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Title: Firm-level upgrading in low-and-medium-technology industries in emerging markets : the role of learning in networks
Author: Yoruk, Deniz Eylem
ISNI:       0000 0004 5349 5334
Awarding Body: University of Sussex
Current Institution: University of Sussex
Date of Award: 2014
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This thesis investigates how involvement in networks contributes to firm-level upgrading in emerging markets. In the 1990s, the international de-localisation of production and global integration has brought about a process of upgrading for firms in the transition and latecomer industrialising countries that allowed them to approach the technological frontier and enhance their competitive position. Hence, the firm-level upgrading became a process of improving technological and organisational deficiencies in the firms' knowledge base, particularly through knowledge transfer and learning in networks they have involved in, enabling them to adjust to the new environment by doing things differently and/or better as well as doing different things. The literature on upgrading stresses the effects of value chains and production networks on industrial upgrading, while the role of various learning mechanisms is largely unexplored. Employing an evolutionary perspective, this thesis contributes to existing analyses by considering the role of knowledge networks and by using ‘learning in networks' as a bridging concept, by which the interaction between inter- and intraorganisational knowledge transfer is demonstrated to have significant bearing on hastening the process of catching-up in emerging markets. Specifically, this thesis examines what characteristics of the networks of Polish food-processing and clothing firms affect learning mechanisms in an inter-organisational context and how these mechanisms combined with internal factors supporting internalisation of externally acquired knowledge (including firm strategy orientation) contribute to various types of firm-level upgrading during the period 1989-2001. Methodologically, this thesis proposes a dynamic model of firm-level upgrading with a novel unit of analysis: the relationships of the firm. So, rather than using firm case studies, it provides statistical evidence typically lacking in the upgrading research, while not sacrificing the in-depth nature of case studies, as each relationship of the firms studied has been investigated through face-to-face interviews that are translated into a dataset of relationships analysed using multinomial logistic regressions. First, the network-related characteristics of external learning mechanisms were identified and then used as a reference point in the upgrading analysis. The results for product upgrading largely confirm the previous findings in the literature. However, the upgrading of production processes is a function of learning from advances in science and technology through knowledge networks. Strikingly, learning-by-interacting in production networks actually appears to impede managerial (rather than functional) upgrading, a previously unexplored upgrading type, which is also shown to be a prerequisite for functional upgrading. While learning-by-training and research within the firm is a potent condition for external learning mechanisms to contribute to all of the upgrading types, for successful functional upgrading, it is a must. These findings show the importance of the use of an integrative approach to learning in research on upgrading.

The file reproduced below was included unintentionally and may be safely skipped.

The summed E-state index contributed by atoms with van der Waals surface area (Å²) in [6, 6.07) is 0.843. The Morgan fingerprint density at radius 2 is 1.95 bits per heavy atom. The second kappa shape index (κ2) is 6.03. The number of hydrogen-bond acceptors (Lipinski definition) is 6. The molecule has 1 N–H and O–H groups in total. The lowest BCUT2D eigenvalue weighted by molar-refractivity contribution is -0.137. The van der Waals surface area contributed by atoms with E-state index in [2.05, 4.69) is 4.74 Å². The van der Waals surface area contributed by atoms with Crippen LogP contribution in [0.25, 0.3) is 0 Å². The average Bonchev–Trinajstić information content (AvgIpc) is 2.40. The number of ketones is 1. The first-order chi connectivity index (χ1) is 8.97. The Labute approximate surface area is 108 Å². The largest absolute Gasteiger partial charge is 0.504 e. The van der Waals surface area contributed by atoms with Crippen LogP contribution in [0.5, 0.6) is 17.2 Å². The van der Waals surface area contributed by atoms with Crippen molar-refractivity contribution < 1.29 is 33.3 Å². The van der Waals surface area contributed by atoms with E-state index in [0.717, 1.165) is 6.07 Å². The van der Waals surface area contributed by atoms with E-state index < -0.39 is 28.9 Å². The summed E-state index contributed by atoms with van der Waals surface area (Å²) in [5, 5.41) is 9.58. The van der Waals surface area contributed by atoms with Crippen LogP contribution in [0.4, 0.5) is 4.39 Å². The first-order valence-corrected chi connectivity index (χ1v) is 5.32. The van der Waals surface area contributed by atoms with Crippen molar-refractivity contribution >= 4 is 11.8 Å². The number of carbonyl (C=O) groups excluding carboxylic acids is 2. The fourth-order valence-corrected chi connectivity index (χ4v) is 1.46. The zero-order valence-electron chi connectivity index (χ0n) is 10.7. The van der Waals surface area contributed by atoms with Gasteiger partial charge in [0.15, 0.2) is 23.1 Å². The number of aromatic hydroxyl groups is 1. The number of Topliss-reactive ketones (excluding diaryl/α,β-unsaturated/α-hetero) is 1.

Supervisor: Not available Sponsor: Not available
Qualification Name: Thesis (Ph.D.) Qualification Level: Doctoral
EThOS ID:  DOI: Not available
Keywords: HD0072 Economic development. Development economics. Economic growth ; HD2321 Industry